One of the Budd-built trainsets in 1941.

(Employees of the Budd Company, Philadelphia, Public domain, via Wikimedia Commons)


Prospector drumhead.


Not to be confused with the Prospector train that runs in Western Australia.

The Prospector was a passenger train operated by the Denver & Rio Grande Western railroad between Denver, Colorado and Salt Lake City, Utah. There were two incarnations of the train: a streamlined, diesel multiple unit train that operated briefly in 1941 and 1942; and a locomotive-hauled train of conventional passenger equipment that operated from 1945 until 1967.


Postcard depiction of the Denver and Rio Grande Railroad train "The Prospector", led by EMD FTs, which traveled from Salt Lake City to Denver, ca. 1953.

(Denver and Rio Grande Railroad, Public domain, via Wikimedia Commons)


The 1941–1942 Prospector

The train was inaugurated November 17, 1941. The original equipment was a pair of Budd Company-built diesel multiple unit trains numbered M-1 and M-2.

For the inaugural trip in 1941, the railroad made stainless steel pass holders that were intended to be distributed to passengers. The holder was engraved with a line drawing of the train on the outside. On the inside were two cards: one with an embossed picture of a prospector and mule in gold, the other with a message reading:

"Denver & Rio Grande Western Railroad is honored to welcome _____ on the inaugural trip of the Prospector. New, diesel power, stainless steel streamlined train designed for overnight every night service between Denver and Salt Lake City."

Ultimately, the holders were not distributed as intended to passengers.

The trainsets had significant reliability problems exacerbated by difficult terrain and the train was discontinued July 5, 1942. The trainsets were returned to Budd and ultimately scrapped.


Postcard photo of the Rio Grande train The Prospector, 1949.

(Denver and Rio Grande Western Railroad, Public domain, via Wikimedia Commons)


The Postwar Prospector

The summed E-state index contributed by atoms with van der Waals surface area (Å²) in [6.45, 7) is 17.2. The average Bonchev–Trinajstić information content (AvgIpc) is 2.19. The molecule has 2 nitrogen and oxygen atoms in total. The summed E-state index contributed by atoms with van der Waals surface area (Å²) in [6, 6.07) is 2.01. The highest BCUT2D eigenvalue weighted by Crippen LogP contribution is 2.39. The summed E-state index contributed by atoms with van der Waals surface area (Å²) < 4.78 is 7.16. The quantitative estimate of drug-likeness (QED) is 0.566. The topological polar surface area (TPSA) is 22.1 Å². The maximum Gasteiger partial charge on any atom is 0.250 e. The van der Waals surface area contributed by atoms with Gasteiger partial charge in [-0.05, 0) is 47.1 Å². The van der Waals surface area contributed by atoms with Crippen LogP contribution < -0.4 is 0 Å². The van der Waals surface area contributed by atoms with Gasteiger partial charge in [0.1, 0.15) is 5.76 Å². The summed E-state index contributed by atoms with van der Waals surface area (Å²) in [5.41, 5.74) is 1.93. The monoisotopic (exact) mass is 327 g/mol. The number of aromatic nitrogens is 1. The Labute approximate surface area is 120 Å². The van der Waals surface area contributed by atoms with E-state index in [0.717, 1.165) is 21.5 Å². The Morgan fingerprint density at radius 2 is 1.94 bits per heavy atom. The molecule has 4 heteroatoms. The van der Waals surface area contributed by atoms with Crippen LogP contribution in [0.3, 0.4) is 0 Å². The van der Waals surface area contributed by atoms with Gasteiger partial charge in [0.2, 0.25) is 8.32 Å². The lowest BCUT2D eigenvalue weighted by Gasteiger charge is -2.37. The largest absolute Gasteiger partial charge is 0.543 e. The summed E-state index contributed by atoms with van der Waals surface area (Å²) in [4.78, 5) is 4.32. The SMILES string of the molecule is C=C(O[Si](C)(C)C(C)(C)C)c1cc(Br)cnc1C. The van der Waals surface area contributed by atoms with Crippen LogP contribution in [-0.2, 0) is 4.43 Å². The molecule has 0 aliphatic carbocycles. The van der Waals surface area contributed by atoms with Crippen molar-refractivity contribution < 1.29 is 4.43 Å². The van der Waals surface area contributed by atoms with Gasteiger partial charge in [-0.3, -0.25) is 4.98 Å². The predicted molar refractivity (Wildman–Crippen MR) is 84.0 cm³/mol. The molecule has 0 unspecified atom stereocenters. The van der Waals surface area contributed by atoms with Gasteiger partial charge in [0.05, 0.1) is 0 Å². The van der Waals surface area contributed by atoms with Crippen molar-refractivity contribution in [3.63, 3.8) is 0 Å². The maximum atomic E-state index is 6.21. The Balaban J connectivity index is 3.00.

Anticipating increases in overnight Denver-Salt Lake City rail passenger traffic after the end of World War II, the Rio Grande restored the Prospector on October 1, 1945, using conventional heavyweight equipment. The railroad also began planning the acquisition of new lightweight equipment for the train. In 1949 it purchased three dome-observation cars built by Budd, and in 1950 it took delivery of 25 Pullman-Standard cars — equipment that had been ordered by the Chesapeake and Ohio Railway, but never used by that railroad. The Pullman-Standard cars began service on the Prospector in late 1950, whereas the Budd dome cars generally served on the Royal Gorge and therefore only appeared on the Prospector west of Grand Junction, Colorado.

In response to a coal miners' strike, in 1950 the Rio Grande began combining the Prospector and the railroad's Royal Gorge train west of Grand Junction. This combined operation continued until 1964 when Royal Gorge service was cut back to Salida, Colorado. Between 1950 and 1953 the train's western terminus was extended from Salt Lake City to Ogden.

Between 1964 and 1967 the railroad occasionally attached flatcars carrying highway vans —piggyback cars — to the rear of the Prospector, a relatively rare combination of passenger and freight service in the same train.

The Prospector made its final runs on May 28, 1967.


Route of the Prospector.

(Rio Grande, Burlington and Missouri Pacific railroads, Public domain, via Wikimedia Commons)



Service type: Inter-city rail
Status: Discontinued
Locale: Western United States
First service: November 17, 1941
October: 1, 1945
Last service: July 5, 1942; May 28, 1967
Former operator: Denver and Rio Grande Western Railroad
Route Termini: Denver, Colorado / Salt Lake City, Utah


Postcard photo of the Denver and Rio Grande train "The Prospector", which traveled between Denver and Salt Lake City, ca. 1950.

(Denver and Rio Grande Western Railroad, Public domain, via Wikimedia Commons)